There’s been so many recent events in the past couple of weeks, that it’s been hard to keep track. Let’s review: First it was Abenomics, resulting with the plunge in the Yen, then emerging markets experienced high volatility which sent stock US markets down, then a bout of selling in bonds as Bernanke signaled the end of QE. So put that all together and what do you get? Worried investors? Sort of, but we’re not just talking about down moves – we’re talking about increased moves of all sorts. In the S&P, in Gold (ouch..again), in the Yen, in the Aussie Dollar, in 10 year notes.
In the Dow – consider the DJIA has had 12 triple digit moves this month, and at one point put in 8 in a row, from June 10th to 19th.
All of it combines to push the Vix to its highest levels of the year, and up about 81% since the March low, but you’ll also notice the VIX was down today with US stocks up.
Chart Courtesy: Yahoo Finance
But how does the VIX going down amidst a big up move reconcile with the fact that for those who go long and short – today was not less volatile, it was just volatile in another direction. As we’ve noted in a previous newsletter, while the VIX is the widely accepted barometer of volatility, it isn’t necessarily the best way to measure volatility for those who don’t just buy and hold stocks.
More importantly to managed futures participants, the VIX doesn’t do a very good job at explaining what investors are seeing in their portfolios. The fatal flaw of the VIX is that it doesn’t do a very good job of telling us what is happening when markets spike higher. Thus in order to get a better gauge of movement across markets we look to the much easier to understand average true range (ATR) calculation. ATR has been used for decades by commodities traders, and the calculation is pretty easy to understand as well. When calculating the ATR all we are considering are the market highs and lows for the current trading ATRsession along with the previous market close, and then averaging them across a predetermined time period. In this case, we looked back 20 days to see what the average market movement from one close to the next was.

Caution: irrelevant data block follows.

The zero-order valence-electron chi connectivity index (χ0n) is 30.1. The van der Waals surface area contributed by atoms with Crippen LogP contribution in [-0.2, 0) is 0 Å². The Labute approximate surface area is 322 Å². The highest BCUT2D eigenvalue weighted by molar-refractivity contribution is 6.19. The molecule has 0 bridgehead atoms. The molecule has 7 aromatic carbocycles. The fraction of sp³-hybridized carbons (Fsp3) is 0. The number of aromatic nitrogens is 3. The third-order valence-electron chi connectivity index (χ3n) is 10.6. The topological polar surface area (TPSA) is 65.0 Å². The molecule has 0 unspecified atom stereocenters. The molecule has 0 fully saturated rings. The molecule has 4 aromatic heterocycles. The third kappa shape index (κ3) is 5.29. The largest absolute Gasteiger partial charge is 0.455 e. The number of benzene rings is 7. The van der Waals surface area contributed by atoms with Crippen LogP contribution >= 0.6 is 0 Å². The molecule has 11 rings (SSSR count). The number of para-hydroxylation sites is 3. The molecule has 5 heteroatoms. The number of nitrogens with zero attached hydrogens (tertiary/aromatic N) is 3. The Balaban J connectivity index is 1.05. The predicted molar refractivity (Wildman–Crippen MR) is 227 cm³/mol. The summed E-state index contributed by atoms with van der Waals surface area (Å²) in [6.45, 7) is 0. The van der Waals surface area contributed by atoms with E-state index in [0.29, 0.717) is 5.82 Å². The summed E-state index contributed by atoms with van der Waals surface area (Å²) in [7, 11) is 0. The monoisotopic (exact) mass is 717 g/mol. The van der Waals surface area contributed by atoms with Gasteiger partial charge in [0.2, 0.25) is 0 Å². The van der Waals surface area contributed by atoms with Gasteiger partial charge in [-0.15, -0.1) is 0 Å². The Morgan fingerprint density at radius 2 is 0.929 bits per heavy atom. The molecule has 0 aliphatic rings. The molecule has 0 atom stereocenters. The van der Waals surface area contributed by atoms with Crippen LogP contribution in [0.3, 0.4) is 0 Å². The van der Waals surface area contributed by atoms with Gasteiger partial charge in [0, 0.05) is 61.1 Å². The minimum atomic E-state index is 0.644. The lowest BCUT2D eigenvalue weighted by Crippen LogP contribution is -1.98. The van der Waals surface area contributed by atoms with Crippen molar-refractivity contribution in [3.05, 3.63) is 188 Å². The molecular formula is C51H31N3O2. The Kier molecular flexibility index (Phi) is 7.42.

With this view, you’ll see volatility at 1.5 year highs in stocks, gold, Yen, and 10 yr notes.
(Disclaimer: past performance is not necessarily indicative of future results)
What’s this mean for the next 20 days, much less the rest of the year – who knows? This could be a spike which subsides with the next bout of good economic news (or I guess… bad economic news so people think QE will come back), or it could be the start of a volatility shift to higher levels a la 2007/2008.
With managed futures success during the financial crisis, you know we’re hoping for that 2007/2008 higher volatility (and we want it directional) Stay tuned…